When asked about withdrawing from the European Court of Human Rights he is quoted as saying (vaguely) ‘all options [were] on the table’.

He has voted consistently for policies to increase mass surveillance.

He is in favour – despite being the grandson of an immigrant from Africa – for sending immigrants to Rwanda.

Altogether a grim collection of negative attitudes and there seem to be no speeches or much information about his attitudes or likely policies on this important subject. There was nothing in his manicured promotion video. It very much looks like we shall get the existing policies carried forward unchanged. He seems to be part of the party which is hostile to human rights, wants to see them rolled back and to detach the country from European norms and treaties.

He is supported in the election by the MP for Salisbury Mr John Glen who likewise has a record of voting against equality and human rights issues according to They Work for You.

Sources: Open Access Government; LBC; Metro; They Work for You [we carried out an extensive search for any other relevant material but were unable to find any]

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Refugee Report – June


Refugee Summary

Following the frenetic events of the last week, it is probably worth taking a moment to see where we stand on the refugee front, 60 years after the first Commonwealth Immigrants Act began the process of legislating against incomers. The Nationality and Borders Act has now brought into force more of its provisions, including a Home Office explanation of  ”differentiation” between different types of refugee (the proposed two-tier system).  The effect is that it will take longer for some arrivals to be granted residency and harder for them to bring family to join them, but the changes are not huge, according to human rights lawyer, Colin Yeo, who commented:

The policy exemplifies Priti Patel’s modern Home Office.  It pretends to be tough as old boots but in reality it creates genuine but fairly minor problems for very vulnerable people with no likely policy outcomes achieved.  What it does do is make more work for officials, thereby worsening the backlogs in the asylum system.  It is not just pointless; it is actually counterproductive.

However, AI has commented in its monthly report to local groups the effect of the government’s effective withdrawal from the UN Refugee Convention (See foot of page).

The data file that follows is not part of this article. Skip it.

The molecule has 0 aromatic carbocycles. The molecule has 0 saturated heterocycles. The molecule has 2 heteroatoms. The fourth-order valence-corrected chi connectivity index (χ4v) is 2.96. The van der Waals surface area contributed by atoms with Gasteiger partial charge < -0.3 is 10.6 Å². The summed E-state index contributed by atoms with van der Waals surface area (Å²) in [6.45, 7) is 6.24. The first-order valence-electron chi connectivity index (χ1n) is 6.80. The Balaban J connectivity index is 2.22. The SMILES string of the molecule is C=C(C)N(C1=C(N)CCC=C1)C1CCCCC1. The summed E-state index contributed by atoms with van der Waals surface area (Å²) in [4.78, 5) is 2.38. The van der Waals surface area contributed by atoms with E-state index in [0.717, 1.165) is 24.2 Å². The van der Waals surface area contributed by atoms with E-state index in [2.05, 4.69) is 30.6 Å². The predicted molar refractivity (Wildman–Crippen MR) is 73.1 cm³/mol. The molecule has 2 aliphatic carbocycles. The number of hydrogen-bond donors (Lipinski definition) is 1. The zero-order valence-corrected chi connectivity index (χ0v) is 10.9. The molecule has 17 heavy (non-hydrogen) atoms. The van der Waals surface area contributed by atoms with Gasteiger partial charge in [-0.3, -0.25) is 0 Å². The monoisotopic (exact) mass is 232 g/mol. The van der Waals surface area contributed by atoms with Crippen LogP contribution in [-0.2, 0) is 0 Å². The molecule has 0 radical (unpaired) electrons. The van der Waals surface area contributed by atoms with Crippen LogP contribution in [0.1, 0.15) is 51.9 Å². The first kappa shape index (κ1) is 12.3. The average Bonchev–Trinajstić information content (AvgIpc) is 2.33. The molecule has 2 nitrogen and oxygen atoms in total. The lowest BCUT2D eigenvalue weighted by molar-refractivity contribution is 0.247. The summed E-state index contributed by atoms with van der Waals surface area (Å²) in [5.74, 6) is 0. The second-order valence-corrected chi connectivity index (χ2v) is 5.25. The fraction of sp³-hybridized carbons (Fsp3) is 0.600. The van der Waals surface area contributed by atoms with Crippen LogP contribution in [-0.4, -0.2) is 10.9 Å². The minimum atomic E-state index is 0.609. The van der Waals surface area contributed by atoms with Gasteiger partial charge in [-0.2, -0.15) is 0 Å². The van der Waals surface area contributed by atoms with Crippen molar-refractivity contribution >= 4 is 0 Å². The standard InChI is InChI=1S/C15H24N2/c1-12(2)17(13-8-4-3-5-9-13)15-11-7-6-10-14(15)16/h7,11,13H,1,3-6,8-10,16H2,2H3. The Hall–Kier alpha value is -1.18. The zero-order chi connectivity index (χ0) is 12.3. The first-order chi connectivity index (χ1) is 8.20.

The Afghanistan Citizens’ Resettlement Scheme (ACRS), which had opened in January, and is meant to take 20,000 refugees, has now added guidance on those seeking to come via Pathway 3 (mostly employees of UK organisations in Afghanistan).  Three groups have been established; those who had places allocated, but missed out (who will be assisted); those who came via the UNHCR (who can now begin to be referred) and those others at risk, such as women and girls (1500 places allocated).

In May, 2,871 migrants were apprehended crossing the Channel by small boat compared with 1,627 in May 2021, a 75% increase. Similarly, during the first three months of 2022, 4,540 people were detected arriving by small boats compared with 7,432 during the last half of April, May and June after the MoD took over.  The Navy is said to be keen to be let off enforcing control f the Channel, a policy on which they were not consulted.

By mid-June 77,000 Ukrainian refugees had entered the UK and 135,000 visas issued.  It may be noted that Germany has so far taken 700,000 refugees.

Although the courts have not yet decided whether offshoring asylum seekers to Rwanda is lawful, the Home Office plans further flights.  The HO said “No court has actually ruled that this partnership is unlawful and that includes the ECHR.”  Thanks are due to group members Peter and Lesley for protesting the planned flight from Boscombe Down and subsequent press appearances.

On the subject of tagging claimants, a 12-month pilot scheme is planned to test its value as a monitor and for collecting data – it is already in use for those on bail.

On the vexed issue of the actual ages of asylum seekers, the Home Office is recruiting 40 social workers to help assess claimants’ ages using “scientific” methods.

Statistics
  • Asylum claims Jan-Mar 2022 12,508 (for 2021 2,022)
  • Main countries of departure – Afghanistan, Iran, Iraq, Syria, Eritrea
  • Number waiting more than 6 months for a decision Q1 70,000 in 2017 the number was 14,000)
  • 75% of applicants receive grants of protection (Syrians are at 98%).